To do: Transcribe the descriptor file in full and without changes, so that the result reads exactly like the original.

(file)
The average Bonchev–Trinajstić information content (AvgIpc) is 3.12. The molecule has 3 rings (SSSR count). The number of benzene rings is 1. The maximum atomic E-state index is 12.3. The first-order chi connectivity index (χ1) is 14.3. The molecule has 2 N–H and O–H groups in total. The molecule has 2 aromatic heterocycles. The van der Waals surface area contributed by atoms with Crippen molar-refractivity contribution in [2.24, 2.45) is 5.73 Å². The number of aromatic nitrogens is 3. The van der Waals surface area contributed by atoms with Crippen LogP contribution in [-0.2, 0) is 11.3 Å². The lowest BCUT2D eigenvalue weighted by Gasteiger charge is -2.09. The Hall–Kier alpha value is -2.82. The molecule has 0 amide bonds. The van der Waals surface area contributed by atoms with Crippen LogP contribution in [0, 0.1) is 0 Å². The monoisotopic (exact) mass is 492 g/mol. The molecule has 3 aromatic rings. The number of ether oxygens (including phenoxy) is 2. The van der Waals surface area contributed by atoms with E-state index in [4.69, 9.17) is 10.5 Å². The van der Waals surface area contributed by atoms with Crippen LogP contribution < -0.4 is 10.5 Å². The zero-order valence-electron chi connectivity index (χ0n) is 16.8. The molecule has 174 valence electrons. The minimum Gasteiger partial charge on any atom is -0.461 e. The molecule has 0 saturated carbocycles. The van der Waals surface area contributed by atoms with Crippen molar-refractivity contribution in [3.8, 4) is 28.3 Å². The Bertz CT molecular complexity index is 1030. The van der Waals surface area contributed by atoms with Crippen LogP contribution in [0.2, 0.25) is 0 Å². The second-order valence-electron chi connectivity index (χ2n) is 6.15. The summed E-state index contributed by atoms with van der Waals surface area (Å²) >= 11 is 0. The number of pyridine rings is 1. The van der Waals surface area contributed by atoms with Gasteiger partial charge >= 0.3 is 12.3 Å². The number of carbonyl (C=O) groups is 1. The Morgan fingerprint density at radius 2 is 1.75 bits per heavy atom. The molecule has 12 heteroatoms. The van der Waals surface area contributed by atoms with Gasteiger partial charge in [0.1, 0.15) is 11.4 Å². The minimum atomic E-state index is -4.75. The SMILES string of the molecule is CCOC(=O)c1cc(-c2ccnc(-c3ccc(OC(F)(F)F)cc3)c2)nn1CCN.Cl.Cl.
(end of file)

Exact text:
The average Bonchev–Trinajstić information content (AvgIpc) is 3.12. The molecule has 3 rings (SSSR count). The number of benzene rings is 1. The maximum atomic E-state index is 12.3. The first-order chi connectivity index (χ1) is 14.3. The molecule has 2 N–H and O–H groups in total. The molecule has 2 aromatic heterocycles. The van der Waals surface area contributed by atoms with Crippen molar-refractivity contribution in [2.24, 2.45) is 5.73 Å². The number of aromatic nitrogens is 3. The van der Waals surface area contributed by atoms with Crippen LogP contribution in [-0.2, 0) is 11.3 Å². The lowest BCUT2D eigenvalue weighted by Gasteiger charge is -2.09. The Hall–Kier alpha value is -2.82. The molecule has 0 amide bonds. The van der Waals surface area contributed by atoms with Crippen LogP contribution in [0, 0.1) is 0 Å². The monoisotopic (exact) mass is 492 g/mol. The molecule has 3 aromatic rings. The number of ether oxygens (including phenoxy) is 2. The van der Waals surface area contributed by atoms with E-state index in [4.69, 9.17) is 10.5 Å². The van der Waals surface area contributed by atoms with Crippen LogP contribution < -0.4 is 10.5 Å². The zero-order valence-electron chi connectivity index (χ0n) is 16.8. The molecule has 174 valence electrons. The minimum Gasteiger partial charge on any atom is -0.461 e. The molecule has 0 saturated carbocycles. The van der Waals surface area contributed by atoms with Crippen molar-refractivity contribution in [3.8, 4) is 28.3 Å². The Bertz CT molecular complexity index is 1030. The van der Waals surface area contributed by atoms with Crippen LogP contribution in [0.2, 0.25) is 0 Å². The second-order valence-electron chi connectivity index (χ2n) is 6.15. The summed E-state index contributed by atoms with van der Waals surface area (Å²) >= 11 is 0. The number of pyridine rings is 1. The van der Waals surface area contributed by atoms with Gasteiger partial charge >= 0.3 is 12.3 Å². The number of carbonyl (C=O) groups is 1. The Morgan fingerprint density at radius 2 is 1.75 bits per heavy atom. The molecule has 12 heteroatoms. The van der Waals surface area contributed by atoms with Gasteiger partial charge in [0.1, 0.15) is 11.4 Å². The minimum atomic E-state index is -4.75. The SMILES string of the molecule is CCOC(=O)c1cc(-c2ccnc(-c3ccc(OC(F)(F)F)cc3)c2)nn1CCN.Cl.Cl.